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Are you wondering about the best soil Christmas Cactus? Choosing an appropriate potting mix for your Christmas cactus plants is important for the overall health of your plants. The soil recommendations in this post will also work for the very closely related Thanksgiving cactus as well, and also for Easter Cactus plants.
Before I get into the best soil for Christmas cactus, it is helpful to understand how this popular houseplant grows in nature.
ABOUT CHRISTMAS CACTUS
The Christmas Cactus (often known in the trade as Schlumbergera x buckleyi) is actually a hybrid of Schlumbergera russelliana and Schlumbergera truncata.
Schlumbergera russelliana sometimes goes by the synonym Schlumbergera bridgesii, and Schlumbergera truncata is commonly known as Thanksgiving cactus.
Christmas cacti and Thanksgiving cacti are sometimes generically called Holiday cacti because they tend to bloom around those respective holidays.
As confusing as all the botanical names are, Schlumbergera genus contains 7 species and they are all epiphytic cacti native to Brazil. This means that they grow mainly on tree branches or shrubs, so they are used to excellent, very sharp drainage in their native environment.
Even though they are not desert cacti, they are indeed cacti even though they grow in the jungle.
BEST SOIL FOR CHRISTMAS CACTUS
Due to their epiphytic nature, these plants require really good drainage, which entails both having drainage holes in the pots that you grow them in, as well as a well-draining soil.
I tend never to use regular potting soil out of the bag by itself. Most potting mixes on the market hold too much water and aren’t well-drained enough.
For this reason, I’m recommending two DIY mixes that you can easily blend on your own, or if you don’t want to bother with that, there is a company that makes superior potting mixes that you can use straight out of the bag.
1. TROPICAL SUCCULENT SOIL BLEND
Why is the Tropical Succulent Soil Blend amazing, besides receiving 10% off automatically simply by using my link?
It is specifically designed for tropical succulents like Christmas Cactus plants. It has excellent drainage, while still holding enough moisture and allowing plenty of oxygen to the plant’s roots.
Here are more reasons why this is an exceptional mix:
- Sustainable ingredients are used in their blends. Peat moss is not used, and Oh Happy Plants uses coco coir and coco chips instead.
- Even the bags and labels are compostable!
- If you are not a fan of perlite, none of their mixes use perlite (which tends to float to the top when watering your soil).
- The blend is nutritious and uses real ingredients like alfalfa meal, flax seed meal and rock dust to ensure a slow release of nutrients for your plants.
- A mycorrhizal inoculant is used which improves plant health and vigor, and increases disease resistance naturally!
- Charcoal is also used in the blend, which helps create a healthy environment for the root ball of your Christmas cactus.
I highly recommend giving Tropical Succulent Soil Blend a try for your Christmas cacti.
2. DIY BLEND WITH PUMICE
If you want a simple mix that you can blend at home, I’ve used this mix which works beautifully too.
Like I mentioned earlier, I don’t like most mixes straight out of the bag, even if it is a cactus mix or succulent mix. Although they are formulated to dry out faster, they still don’t drain well enough for my liking.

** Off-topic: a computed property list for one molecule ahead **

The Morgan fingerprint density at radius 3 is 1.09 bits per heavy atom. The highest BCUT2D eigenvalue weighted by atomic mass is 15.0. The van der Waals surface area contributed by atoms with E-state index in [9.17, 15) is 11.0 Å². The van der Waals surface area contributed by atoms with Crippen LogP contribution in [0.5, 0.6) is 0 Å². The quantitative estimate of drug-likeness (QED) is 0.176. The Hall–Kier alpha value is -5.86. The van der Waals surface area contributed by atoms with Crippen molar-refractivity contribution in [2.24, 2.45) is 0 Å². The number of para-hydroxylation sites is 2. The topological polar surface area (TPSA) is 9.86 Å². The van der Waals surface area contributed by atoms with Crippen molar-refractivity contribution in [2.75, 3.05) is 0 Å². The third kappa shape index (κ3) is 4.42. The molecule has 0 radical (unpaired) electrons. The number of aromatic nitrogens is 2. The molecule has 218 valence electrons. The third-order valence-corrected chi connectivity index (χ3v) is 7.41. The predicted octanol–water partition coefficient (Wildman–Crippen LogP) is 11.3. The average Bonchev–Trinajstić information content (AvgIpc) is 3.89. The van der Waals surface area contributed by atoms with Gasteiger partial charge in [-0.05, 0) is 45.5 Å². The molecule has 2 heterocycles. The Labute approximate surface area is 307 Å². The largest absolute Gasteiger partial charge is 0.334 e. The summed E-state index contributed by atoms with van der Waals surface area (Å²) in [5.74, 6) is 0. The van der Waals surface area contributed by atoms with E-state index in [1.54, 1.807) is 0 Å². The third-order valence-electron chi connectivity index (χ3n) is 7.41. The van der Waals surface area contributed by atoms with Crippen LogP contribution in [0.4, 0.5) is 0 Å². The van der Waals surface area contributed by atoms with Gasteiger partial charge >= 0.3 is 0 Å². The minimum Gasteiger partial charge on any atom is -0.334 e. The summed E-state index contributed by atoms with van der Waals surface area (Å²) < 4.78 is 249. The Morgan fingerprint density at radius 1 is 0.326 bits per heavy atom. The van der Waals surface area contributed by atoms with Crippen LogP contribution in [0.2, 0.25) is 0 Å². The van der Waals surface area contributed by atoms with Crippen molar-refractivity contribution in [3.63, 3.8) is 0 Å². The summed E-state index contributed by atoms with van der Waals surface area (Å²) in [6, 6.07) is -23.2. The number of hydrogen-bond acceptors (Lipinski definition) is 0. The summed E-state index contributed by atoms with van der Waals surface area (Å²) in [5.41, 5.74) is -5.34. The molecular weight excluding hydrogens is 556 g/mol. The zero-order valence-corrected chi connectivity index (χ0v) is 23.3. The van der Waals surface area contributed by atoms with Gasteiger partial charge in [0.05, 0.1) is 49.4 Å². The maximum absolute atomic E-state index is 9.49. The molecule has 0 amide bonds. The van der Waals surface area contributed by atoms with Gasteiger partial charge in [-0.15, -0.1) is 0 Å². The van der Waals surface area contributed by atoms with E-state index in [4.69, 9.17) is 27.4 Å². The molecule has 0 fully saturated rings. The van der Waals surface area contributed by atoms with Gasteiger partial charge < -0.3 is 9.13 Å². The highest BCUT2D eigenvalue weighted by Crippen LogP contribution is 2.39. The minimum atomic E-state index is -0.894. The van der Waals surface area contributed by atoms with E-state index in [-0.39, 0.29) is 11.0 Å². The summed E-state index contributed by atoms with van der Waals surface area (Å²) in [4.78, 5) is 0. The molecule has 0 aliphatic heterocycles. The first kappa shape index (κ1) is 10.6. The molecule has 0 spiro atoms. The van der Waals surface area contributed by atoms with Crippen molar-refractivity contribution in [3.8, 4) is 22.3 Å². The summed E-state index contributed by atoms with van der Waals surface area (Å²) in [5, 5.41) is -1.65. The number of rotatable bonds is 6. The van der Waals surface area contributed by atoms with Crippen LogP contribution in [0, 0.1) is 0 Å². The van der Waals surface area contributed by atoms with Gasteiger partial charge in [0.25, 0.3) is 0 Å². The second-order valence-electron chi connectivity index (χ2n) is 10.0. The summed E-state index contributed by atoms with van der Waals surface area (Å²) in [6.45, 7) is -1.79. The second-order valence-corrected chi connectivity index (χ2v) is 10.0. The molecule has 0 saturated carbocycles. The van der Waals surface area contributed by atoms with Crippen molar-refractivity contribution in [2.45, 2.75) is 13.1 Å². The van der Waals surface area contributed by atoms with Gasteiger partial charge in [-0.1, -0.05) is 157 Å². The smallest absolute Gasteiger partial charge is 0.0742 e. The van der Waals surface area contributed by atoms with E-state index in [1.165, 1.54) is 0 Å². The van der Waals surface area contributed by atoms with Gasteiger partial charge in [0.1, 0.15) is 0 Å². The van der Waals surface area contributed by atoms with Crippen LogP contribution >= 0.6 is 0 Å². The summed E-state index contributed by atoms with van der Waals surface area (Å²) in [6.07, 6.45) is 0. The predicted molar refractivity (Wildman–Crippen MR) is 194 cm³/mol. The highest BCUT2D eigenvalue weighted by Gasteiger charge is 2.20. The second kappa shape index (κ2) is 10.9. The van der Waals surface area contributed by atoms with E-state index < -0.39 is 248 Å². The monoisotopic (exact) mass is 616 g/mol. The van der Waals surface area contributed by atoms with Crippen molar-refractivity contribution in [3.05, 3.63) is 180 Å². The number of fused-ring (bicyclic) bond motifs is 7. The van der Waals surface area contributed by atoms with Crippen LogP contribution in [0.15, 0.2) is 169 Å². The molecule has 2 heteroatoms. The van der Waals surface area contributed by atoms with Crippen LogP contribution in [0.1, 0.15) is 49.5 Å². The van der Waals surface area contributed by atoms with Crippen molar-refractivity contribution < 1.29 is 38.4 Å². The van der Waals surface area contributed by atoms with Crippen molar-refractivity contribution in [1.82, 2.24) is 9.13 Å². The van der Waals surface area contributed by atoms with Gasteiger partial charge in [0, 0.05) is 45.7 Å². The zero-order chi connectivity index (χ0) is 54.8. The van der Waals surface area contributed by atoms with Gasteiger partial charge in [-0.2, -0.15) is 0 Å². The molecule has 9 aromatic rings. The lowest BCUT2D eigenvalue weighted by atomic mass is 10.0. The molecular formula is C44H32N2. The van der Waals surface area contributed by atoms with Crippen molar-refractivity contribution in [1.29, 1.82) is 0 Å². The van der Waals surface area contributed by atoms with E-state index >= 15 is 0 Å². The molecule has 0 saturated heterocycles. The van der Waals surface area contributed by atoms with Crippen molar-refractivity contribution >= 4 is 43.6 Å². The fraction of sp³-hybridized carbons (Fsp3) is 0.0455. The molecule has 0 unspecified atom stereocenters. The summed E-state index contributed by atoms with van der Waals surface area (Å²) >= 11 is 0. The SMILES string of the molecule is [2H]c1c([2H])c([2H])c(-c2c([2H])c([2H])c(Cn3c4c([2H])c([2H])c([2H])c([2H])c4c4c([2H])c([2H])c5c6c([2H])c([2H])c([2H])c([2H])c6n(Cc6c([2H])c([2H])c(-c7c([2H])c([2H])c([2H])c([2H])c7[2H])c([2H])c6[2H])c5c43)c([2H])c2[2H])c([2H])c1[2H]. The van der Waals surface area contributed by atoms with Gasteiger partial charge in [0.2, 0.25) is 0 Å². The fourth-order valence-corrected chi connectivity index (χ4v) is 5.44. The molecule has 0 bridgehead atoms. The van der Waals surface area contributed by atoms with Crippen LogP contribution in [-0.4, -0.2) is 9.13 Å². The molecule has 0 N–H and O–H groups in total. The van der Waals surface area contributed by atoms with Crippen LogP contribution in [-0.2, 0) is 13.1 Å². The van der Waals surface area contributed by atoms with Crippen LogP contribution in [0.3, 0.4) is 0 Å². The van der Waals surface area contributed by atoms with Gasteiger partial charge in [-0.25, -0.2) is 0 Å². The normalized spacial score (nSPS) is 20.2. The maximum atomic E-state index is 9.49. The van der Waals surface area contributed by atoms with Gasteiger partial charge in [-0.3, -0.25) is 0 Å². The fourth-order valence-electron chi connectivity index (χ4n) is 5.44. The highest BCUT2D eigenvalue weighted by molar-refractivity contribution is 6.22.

This is why I like to amend any cactus/succulent mixes with pumice. I like to use two parts of a cactus/succulent mix and 1 part pumice. I really love the 1/4″ horticultural pumice (link to Amazon) from Bonsai Jack’s. It is always uniform and in size and quality.
The pumice helps to create a really well-drained soil.
3. DIY BLEND USING ORCHID BARK AND PERLITE
Lastly, you can make your own DIY mix of equal parts all-purpose potting mix, perlite, and orchid bark. Keep in mind that the chunkier the potting mix, the more quickly your Christmas cactus will dry out.
This mix results in a very sharply draining blend, with plenty of oxygen to your plant’s roots, and you may be watering more frequently.
Regardless of which potting mix you use, water again whenever the top inch of soil has dried out, however long that takes. Allowing the top inch to dry out will also help to deter fungus gnats.
REPOTTING CHRISTMAS CACTUS
The Christmas cactus bloom period, as you would expect, is typically during the winter season. A good time to repot would be after the bloom period is ramping down or over.
Anytime during the growing season, after flowering, is the best time to repot. Try and avoid repotting much after the summer months, as it may be too close to when your plant will be setting flower buds.
Smaller plants may bloom from early winter to late winter, and large plants can often continue blooming through late spring, so you can time repotting your plant until your plant is done blooming.
When choosing a new pot, always make sure that you have a drainage hole at the bottom of the pot so excess water can drain away.
As a general rule of thumb, only go up one pot size, which are usually in 2-inch increments of diameter. For example, if your plant is in a 4-inch diameter pot, go up to a 6-inch diameter pot and no bigger.
This is so you don’t have a huge excess of soil, which would take much longer for your soil to dry out.
Clay pots (terra cotta pots) will dry out your soil a lot more quickly than other types of pots since they are very porous. They can be wonderful, since they provide more air to your plant’s roots, but keep a close eye on watering since the soil will dry out more quickly.
For more detailed information, check out my Christmas cactus care post for proper care of your plants.